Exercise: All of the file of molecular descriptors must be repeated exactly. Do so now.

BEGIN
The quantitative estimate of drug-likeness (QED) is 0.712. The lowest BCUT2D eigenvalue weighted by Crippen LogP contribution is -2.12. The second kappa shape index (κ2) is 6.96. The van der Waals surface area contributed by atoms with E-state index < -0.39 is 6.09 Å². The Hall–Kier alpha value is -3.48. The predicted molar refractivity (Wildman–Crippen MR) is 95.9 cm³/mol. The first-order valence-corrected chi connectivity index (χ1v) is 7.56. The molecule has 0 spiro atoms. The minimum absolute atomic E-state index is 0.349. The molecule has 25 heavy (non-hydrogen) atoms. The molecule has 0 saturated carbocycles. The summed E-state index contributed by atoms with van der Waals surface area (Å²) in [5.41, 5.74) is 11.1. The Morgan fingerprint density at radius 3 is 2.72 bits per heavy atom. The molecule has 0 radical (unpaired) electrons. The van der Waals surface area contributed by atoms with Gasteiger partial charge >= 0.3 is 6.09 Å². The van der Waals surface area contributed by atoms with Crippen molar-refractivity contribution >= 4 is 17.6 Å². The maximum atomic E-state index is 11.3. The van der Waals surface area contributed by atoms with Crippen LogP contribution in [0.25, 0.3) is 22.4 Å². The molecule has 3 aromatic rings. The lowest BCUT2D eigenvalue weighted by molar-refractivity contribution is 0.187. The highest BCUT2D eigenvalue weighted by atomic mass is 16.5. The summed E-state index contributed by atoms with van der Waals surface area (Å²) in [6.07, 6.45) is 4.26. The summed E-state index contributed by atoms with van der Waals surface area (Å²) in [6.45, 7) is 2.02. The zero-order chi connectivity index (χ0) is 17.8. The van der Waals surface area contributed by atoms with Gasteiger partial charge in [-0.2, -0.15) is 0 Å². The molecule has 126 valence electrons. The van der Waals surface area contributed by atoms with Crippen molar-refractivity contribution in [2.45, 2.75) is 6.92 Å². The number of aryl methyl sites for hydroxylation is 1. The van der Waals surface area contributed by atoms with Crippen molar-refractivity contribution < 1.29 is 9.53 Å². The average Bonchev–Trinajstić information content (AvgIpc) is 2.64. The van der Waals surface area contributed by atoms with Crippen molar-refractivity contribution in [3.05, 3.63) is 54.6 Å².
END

The quantitative estimate of drug-likeness (QED) is 0.712. The lowest BCUT2D eigenvalue weighted by Crippen LogP contribution is -2.12. The second kappa shape index (κ2) is 6.96. The van der Waals surface area contributed by atoms with E-state index < -0.39 is 6.09 Å². The Hall–Kier alpha value is -3.48. The predicted molar refractivity (Wildman–Crippen MR) is 95.9 cm³/mol. The first-order valence-corrected chi connectivity index (χ1v) is 7.56. The molecule has 0 spiro atoms. The minimum absolute atomic E-state index is 0.349. The molecule has 25 heavy (non-hydrogen) atoms. The molecule has 0 saturated carbocycles. The summed E-state index contributed by atoms with van der Waals surface area (Å²) in [5.41, 5.74) is 11.1. The Morgan fingerprint density at radius 3 is 2.72 bits per heavy atom. The molecule has 0 radical (unpaired) electrons. The van der Waals surface area contributed by atoms with Gasteiger partial charge >= 0.3 is 6.09 Å². The van der Waals surface area contributed by atoms with Crippen molar-refractivity contribution >= 4 is 17.6 Å². The maximum atomic E-state index is 11.3. The van der Waals surface area contributed by atoms with Crippen LogP contribution in [0.25, 0.3) is 22.4 Å². The molecule has 3 aromatic rings. The lowest BCUT2D eigenvalue weighted by molar-refractivity contribution is 0.187. The highest BCUT2D eigenvalue weighted by atomic mass is 16.5. The summed E-state index contributed by atoms with van der Waals surface area (Å²) in [6.07, 6.45) is 4.26. The summed E-state index contributed by atoms with van der Waals surface area (Å²) in [6.45, 7) is 2.02. The zero-order chi connectivity index (χ0) is 17.8. The van der Waals surface area contributed by atoms with Gasteiger partial charge in [-0.2, -0.15) is 0 Å². The molecule has 126 valence electrons. The van der Waals surface area contributed by atoms with Crippen molar-refractivity contribution in [2.45, 2.75) is 6.92 Å². The number of aryl methyl sites for hydroxylation is 1. The van der Waals surface area contributed by atoms with Crippen molar-refractivity contribution < 1.29 is 9.53 Å². The average Bonchev–Trinajstić information content (AvgIpc) is 2.64. The van der Waals surface area contributed by atoms with Crippen molar-refractivity contribution in [3.05, 3.63) is 54.6 Å².